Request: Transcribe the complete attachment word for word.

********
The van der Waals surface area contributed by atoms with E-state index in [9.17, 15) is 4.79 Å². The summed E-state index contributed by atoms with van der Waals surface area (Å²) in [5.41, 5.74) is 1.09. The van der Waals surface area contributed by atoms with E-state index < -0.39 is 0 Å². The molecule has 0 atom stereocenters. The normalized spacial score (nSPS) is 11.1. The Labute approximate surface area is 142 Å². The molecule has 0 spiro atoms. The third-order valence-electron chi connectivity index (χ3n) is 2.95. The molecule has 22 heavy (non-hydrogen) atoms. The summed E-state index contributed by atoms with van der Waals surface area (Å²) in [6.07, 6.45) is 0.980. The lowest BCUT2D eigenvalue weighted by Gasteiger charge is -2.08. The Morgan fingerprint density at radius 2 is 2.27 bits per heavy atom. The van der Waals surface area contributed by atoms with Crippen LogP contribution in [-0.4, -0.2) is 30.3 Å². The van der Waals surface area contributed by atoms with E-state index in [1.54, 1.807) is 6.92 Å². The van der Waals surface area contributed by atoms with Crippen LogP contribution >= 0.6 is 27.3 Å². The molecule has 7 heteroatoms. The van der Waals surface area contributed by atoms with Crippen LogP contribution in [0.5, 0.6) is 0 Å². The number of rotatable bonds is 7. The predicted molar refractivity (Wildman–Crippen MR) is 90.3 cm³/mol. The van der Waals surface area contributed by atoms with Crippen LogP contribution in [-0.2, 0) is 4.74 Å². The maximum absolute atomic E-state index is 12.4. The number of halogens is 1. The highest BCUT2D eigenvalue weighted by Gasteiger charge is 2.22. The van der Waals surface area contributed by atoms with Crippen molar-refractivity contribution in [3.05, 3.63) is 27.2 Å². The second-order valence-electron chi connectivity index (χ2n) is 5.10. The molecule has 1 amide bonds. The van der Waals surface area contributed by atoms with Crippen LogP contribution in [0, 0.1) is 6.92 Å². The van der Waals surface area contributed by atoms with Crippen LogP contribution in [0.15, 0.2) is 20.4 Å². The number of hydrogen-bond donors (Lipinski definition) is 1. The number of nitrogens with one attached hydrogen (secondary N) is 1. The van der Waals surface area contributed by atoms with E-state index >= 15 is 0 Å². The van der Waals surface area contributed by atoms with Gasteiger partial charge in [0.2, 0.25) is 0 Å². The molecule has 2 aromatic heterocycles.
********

The van der Waals surface area contributed by atoms with E-state index in [9.17, 15) is 4.79 Å². The summed E-state index contributed by atoms with van der Waals surface area (Å²) in [5.41, 5.74) is 1.09. The van der Waals surface area contributed by atoms with E-state index < -0.39 is 0 Å². The molecule has 0 atom stereocenters. The normalized spacial score (nSPS) is 11.1. The Labute approximate surface area is 142 Å². The molecule has 0 spiro atoms. The third-order valence-electron chi connectivity index (χ3n) is 2.95. The molecule has 22 heavy (non-hydrogen) atoms. The summed E-state index contributed by atoms with van der Waals surface area (Å²) in [6.07, 6.45) is 0.980. The lowest BCUT2D eigenvalue weighted by Gasteiger charge is -2.08. The Morgan fingerprint density at radius 2 is 2.27 bits per heavy atom. The van der Waals surface area contributed by atoms with Crippen LogP contribution in [-0.4, -0.2) is 30.3 Å². The van der Waals surface area contributed by atoms with E-state index in [1.54, 1.807) is 6.92 Å². The van der Waals surface area contributed by atoms with Crippen LogP contribution >= 0.6 is 27.3 Å². The molecule has 7 heteroatoms. The van der Waals surface area contributed by atoms with Crippen LogP contribution in [0.5, 0.6) is 0 Å². The number of rotatable bonds is 7. The predicted molar refractivity (Wildman–Crippen MR) is 90.3 cm³/mol. The van der Waals surface area contributed by atoms with Crippen LogP contribution in [-0.2, 0) is 4.74 Å². The maximum absolute atomic E-state index is 12.4. The number of halogens is 1. The highest BCUT2D eigenvalue weighted by Gasteiger charge is 2.22. The van der Waals surface area contributed by atoms with Crippen molar-refractivity contribution in [3.05, 3.63) is 27.2 Å². The second-order valence-electron chi connectivity index (χ2n) is 5.10. The molecule has 1 amide bonds. The van der Waals surface area contributed by atoms with Crippen LogP contribution in [0, 0.1) is 6.92 Å². The van der Waals surface area contributed by atoms with Crippen LogP contribution in [0.15, 0.2) is 20.4 Å². The number of hydrogen-bond donors (Lipinski definition) is 1. The number of nitrogens with one attached hydrogen (secondary N) is 1. The van der Waals surface area contributed by atoms with E-state index >= 15 is 0 Å². The van der Waals surface area contributed by atoms with Gasteiger partial charge in [0.2, 0.25) is 0 Å². The molecule has 2 aromatic heterocycles.